Help Soldiers payback their signing bonuses
Organized by: m clauss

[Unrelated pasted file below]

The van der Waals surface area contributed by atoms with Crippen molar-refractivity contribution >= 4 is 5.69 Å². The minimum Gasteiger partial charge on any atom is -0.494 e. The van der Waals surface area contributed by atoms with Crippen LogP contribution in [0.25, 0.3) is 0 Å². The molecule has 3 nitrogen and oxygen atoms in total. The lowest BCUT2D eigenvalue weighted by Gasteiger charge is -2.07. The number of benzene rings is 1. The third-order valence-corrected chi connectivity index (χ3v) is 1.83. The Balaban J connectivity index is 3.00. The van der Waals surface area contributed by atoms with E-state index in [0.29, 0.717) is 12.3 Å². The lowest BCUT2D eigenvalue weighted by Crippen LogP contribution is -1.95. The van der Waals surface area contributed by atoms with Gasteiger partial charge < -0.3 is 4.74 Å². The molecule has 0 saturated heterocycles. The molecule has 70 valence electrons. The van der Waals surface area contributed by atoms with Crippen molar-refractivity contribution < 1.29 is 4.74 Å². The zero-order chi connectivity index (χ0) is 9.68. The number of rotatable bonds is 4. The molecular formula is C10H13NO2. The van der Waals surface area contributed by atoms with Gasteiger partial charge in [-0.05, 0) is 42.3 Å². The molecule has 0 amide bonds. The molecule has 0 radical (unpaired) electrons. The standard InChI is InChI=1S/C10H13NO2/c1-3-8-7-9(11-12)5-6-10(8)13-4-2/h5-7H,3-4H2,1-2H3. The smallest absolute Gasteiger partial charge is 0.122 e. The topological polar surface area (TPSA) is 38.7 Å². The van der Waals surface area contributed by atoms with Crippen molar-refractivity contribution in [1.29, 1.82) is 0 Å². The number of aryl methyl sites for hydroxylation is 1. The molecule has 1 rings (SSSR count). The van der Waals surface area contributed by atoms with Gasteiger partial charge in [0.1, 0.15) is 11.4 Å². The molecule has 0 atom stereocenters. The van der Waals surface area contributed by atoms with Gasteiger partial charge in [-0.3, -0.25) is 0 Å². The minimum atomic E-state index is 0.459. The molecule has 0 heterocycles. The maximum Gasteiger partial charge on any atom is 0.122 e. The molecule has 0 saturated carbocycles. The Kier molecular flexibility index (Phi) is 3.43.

The California Guard is unfairly demanding signing bonuses back that were paid to meet enlistment goals. Being that most families have less than $500 in emergency savings this is going to create hardships for soldiers and veterans. News Report: The Pentagon is seeking to recover decade-old reenlistment bonuses paid to thousands of California Army National Guard soldiers to go fight in Iraq and Afghanistan, the Los Angeles Times reported Saturday. The paper reported that nearly 10,000 soldiers, many of whom risked their lives during multiple combat tours, have been ordered to repay the cash bonuses after audits revealed widespread overpayments by California Guard officials under pressure to meet enlistment targets at the height of the wars 10 years ago. But soldiers say the military is reneging on old agreements and imposing severe financial hardship on those whose only mistake was to accept the bonuses, which amounted to $15,000 or more. The Army asked wounded Iraq veteran and former Army captain Christopher Van Meter, 42, to repay a $25,000 reenlistment bonus it said he was ineligible to receive. He was also asked to repay $21,000 in student loan repayments. Van Meter told the paper that rather than fight the Army he paid back the money after refinancing his home. “These bonuses were used to keep people in,” Van Meter said. “People like me just got screwed.” The Times reported that 48-year-old Army sergeant Robert Richmond, who suffered permanent injuries in an Iraq roadside bomb attack, is refusing to repay his $15,000 cash bonus. The Army contends he was ineligible to receive the bonus in 2006 because he had already served 20 years in the Army. “I signed a contract that I literally risked my life to fulfill,” Richmond told the paper. “We want somebody in the government, anybody, to say this is wrong and we’ll stop going after his money.” Investigations determined that fraud and mismanagement due to poor oversight contributed to the California Guard bonus overpayments, according to the Times. California Guard officials conceded to the paper that taking back the money from military veterans is distasteful. “At the end of the day, the soldiers ended up paying the largest price,” Maj. Gen. Matthew Beevers, deputy commander of the California Guard, said. “We’d be more than happy to absolve these people of their debts. We just can’t do it. We’d be breaking the law.” On Sunday, House Majority Leader Kevin McCarthy, R-Calif., said in a statement the Department of Defense should "waive these repayments," and that the House "will investigate these reports to ensure our soldiers are fully honored for their service.” "It is disgraceful that the men and women who answered their country's call to duty following September 11 are now facing forced repayments of bonuses offered to them. Our military heroes should not shoulder the burden of military recruiters' faults from over a decade ago," he said. "They should not owe for what was promised during a difficult time in our country. Rather, we are the ones who owe a debt for the great sacrifices our heroes have made - some of whom unfortunately paid the ultimate sacrifice.."